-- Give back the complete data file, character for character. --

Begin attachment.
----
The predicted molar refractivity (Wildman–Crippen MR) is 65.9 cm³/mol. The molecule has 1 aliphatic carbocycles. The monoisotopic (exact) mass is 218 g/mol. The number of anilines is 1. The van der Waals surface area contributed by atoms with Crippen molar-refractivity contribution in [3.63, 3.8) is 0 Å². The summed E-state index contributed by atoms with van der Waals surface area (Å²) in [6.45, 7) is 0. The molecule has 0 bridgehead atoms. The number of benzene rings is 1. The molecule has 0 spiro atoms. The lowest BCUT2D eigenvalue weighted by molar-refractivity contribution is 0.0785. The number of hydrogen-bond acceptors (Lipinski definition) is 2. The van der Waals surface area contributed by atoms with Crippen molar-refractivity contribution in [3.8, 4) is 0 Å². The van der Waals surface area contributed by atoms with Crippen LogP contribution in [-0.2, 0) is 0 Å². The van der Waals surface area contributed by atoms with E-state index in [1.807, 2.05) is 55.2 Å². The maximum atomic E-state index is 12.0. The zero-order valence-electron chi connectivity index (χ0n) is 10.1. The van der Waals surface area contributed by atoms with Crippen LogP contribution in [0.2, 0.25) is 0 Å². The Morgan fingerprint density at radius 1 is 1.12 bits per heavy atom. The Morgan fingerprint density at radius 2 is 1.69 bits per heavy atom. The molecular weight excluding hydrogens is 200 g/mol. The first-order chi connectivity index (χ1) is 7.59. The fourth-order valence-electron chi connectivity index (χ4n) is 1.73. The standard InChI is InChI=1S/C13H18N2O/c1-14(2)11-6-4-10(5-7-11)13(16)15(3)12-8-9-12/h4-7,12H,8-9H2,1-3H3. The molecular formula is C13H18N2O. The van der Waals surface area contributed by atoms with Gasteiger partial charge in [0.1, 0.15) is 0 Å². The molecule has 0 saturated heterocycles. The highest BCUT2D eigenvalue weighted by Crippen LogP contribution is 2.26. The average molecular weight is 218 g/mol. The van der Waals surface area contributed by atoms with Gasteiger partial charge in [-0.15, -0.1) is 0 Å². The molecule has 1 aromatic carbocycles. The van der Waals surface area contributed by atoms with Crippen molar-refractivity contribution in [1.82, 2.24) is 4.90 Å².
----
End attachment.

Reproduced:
The predicted molar refractivity (Wildman–Crippen MR) is 65.9 cm³/mol. The molecule has 1 aliphatic carbocycles. The monoisotopic (exact) mass is 218 g/mol. The number of anilines is 1. The van der Waals surface area contributed by atoms with Crippen molar-refractivity contribution in [3.63, 3.8) is 0 Å². The summed E-state index contributed by atoms with van der Waals surface area (Å²) in [6.45, 7) is 0. The molecule has 0 bridgehead atoms. The number of benzene rings is 1. The molecule has 0 spiro atoms. The lowest BCUT2D eigenvalue weighted by molar-refractivity contribution is 0.0785. The number of hydrogen-bond acceptors (Lipinski definition) is 2. The van der Waals surface area contributed by atoms with Crippen molar-refractivity contribution in [3.8, 4) is 0 Å². The van der Waals surface area contributed by atoms with Crippen LogP contribution in [-0.2, 0) is 0 Å². The van der Waals surface area contributed by atoms with E-state index in [1.807, 2.05) is 55.2 Å². The maximum atomic E-state index is 12.0. The zero-order valence-electron chi connectivity index (χ0n) is 10.1. The van der Waals surface area contributed by atoms with Crippen LogP contribution in [0.2, 0.25) is 0 Å². The Morgan fingerprint density at radius 1 is 1.12 bits per heavy atom. The Morgan fingerprint density at radius 2 is 1.69 bits per heavy atom. The molecular weight excluding hydrogens is 200 g/mol. The first-order chi connectivity index (χ1) is 7.59. The fourth-order valence-electron chi connectivity index (χ4n) is 1.73. The standard InChI is InChI=1S/C13H18N2O/c1-14(2)11-6-4-10(5-7-11)13(16)15(3)12-8-9-12/h4-7,12H,8-9H2,1-3H3. The molecular formula is C13H18N2O. The van der Waals surface area contributed by atoms with Gasteiger partial charge in [0.1, 0.15) is 0 Å². The molecule has 0 saturated heterocycles. The highest BCUT2D eigenvalue weighted by Crippen LogP contribution is 2.26. The average molecular weight is 218 g/mol. The van der Waals surface area contributed by atoms with Gasteiger partial charge in [-0.15, -0.1) is 0 Å². The molecule has 1 aromatic carbocycles. The van der Waals surface area contributed by atoms with Crippen molar-refractivity contribution in [1.82, 2.24) is 4.90 Å².